Gibson Looks To Grad Transfers To Help WVU’s Defense
West Virginia’s preseason football camp isn’t even a week old, so there is a ton of work left in front of the Mountaineers before they are ready for their Sept. 1 season opener against Tennessee.
While WVU’s offense is a veteran unit, returning nine players with starting experience, West Virginia’s defense has more holes to fill with seven starters departing.
WVU’s defensive coordinator Tony Gibson is mixing and matching returnees with newcomers in hopes of putting together a solid overall unit.
“They look good at times and bad at times,” said Gibson, who is entering his fifth season as the Mountaineers’ defensive coordinator. “That’s fall camp. It’s not like the spring when you practice a day and then are off a day. Right now is GO time. We’re installing every day, and the grind of camp is tough mentally and physically. We have to keep them on pace. They have to keep learning and keep executing techniques.”
Gibson likes a number of his incoming freshmen. He may ultimately work a few of those rookies into the rotation, but he said one will definitely see game action from the opening bell.
“Dante Stills!!!” exuded Gibson when asked what freshmen would play. “I like everything about him – size, strength, speed, everything.”
Stills will be one new piece to WVU’s rebuilt defensive line. Gibson is counting on a pair of older players to provide additional help up front, as grad transfers Jabril Robinson from Clemson and Kenny Bigelow from USC are expected to be major factors in the Mountaineers’ 2018 d-line.
“Both guys bring a lot,” noted Gibson of the grad transfers. “They’re guys with game experience who have played at a high level. They’re proven guys, and they’re really going to help us.”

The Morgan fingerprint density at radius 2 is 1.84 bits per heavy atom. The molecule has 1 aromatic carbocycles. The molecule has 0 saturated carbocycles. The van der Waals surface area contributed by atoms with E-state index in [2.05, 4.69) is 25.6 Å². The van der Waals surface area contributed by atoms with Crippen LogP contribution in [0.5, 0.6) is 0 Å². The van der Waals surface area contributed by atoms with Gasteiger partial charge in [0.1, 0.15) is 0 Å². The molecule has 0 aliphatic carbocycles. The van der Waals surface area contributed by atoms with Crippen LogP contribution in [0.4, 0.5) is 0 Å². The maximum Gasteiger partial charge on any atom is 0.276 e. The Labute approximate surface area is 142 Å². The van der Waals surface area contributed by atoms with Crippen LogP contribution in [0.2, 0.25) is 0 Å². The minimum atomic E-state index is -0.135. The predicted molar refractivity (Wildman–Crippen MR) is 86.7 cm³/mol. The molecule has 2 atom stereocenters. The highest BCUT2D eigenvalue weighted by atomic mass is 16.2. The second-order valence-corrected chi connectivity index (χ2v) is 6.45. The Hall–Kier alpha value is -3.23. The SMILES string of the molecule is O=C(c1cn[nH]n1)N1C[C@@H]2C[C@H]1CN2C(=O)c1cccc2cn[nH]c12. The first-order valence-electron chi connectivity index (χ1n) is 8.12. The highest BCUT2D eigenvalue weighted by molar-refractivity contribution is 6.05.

At 6-foot-4 and 307 pounds, Bigelow is a boulder in the middle of the line at the nose guard.
“He’s powerful,” Gibson said of the Elkton, Md., native who was a five-star recruit at Eastern Christian Academy. “He has really good hands. He moves well in small spaces. He’s not a guy who is going to run someone down 40 yards down field. If he does that, that’s not his fault anyway. We have 10 other guys who can do that. His job is to plug the A gaps and manhandle centers, and he does a really good job of that.
“He’s a massive man. He can play in the gap and hold onto a couple guys up front for us and let those linebackers run. Our linebackers really like him.”
As for Robinson, the former Clemson Tiger is a 6-foot-2, 273-pounder who plays defensive end in West Virginia’s 3-3-5 odd stack.
“Jabril’s motor is really impressive,” noted Gibson. “When you turn the film on, that jumps out at you. His motor never stops; he’s a high motor guy who loves to play the game. He’s smart, and obviously he’s been coached really, really well at Clemson. He brings so much to the table, and he’s really good example for the young guys.”
Whether as starters or heavily-used backups, Bigelow and Robinson figure to be key pieces to West Virginia’s defensive puzzle.
“Obviously both those guys will be important for us,” said Gibson.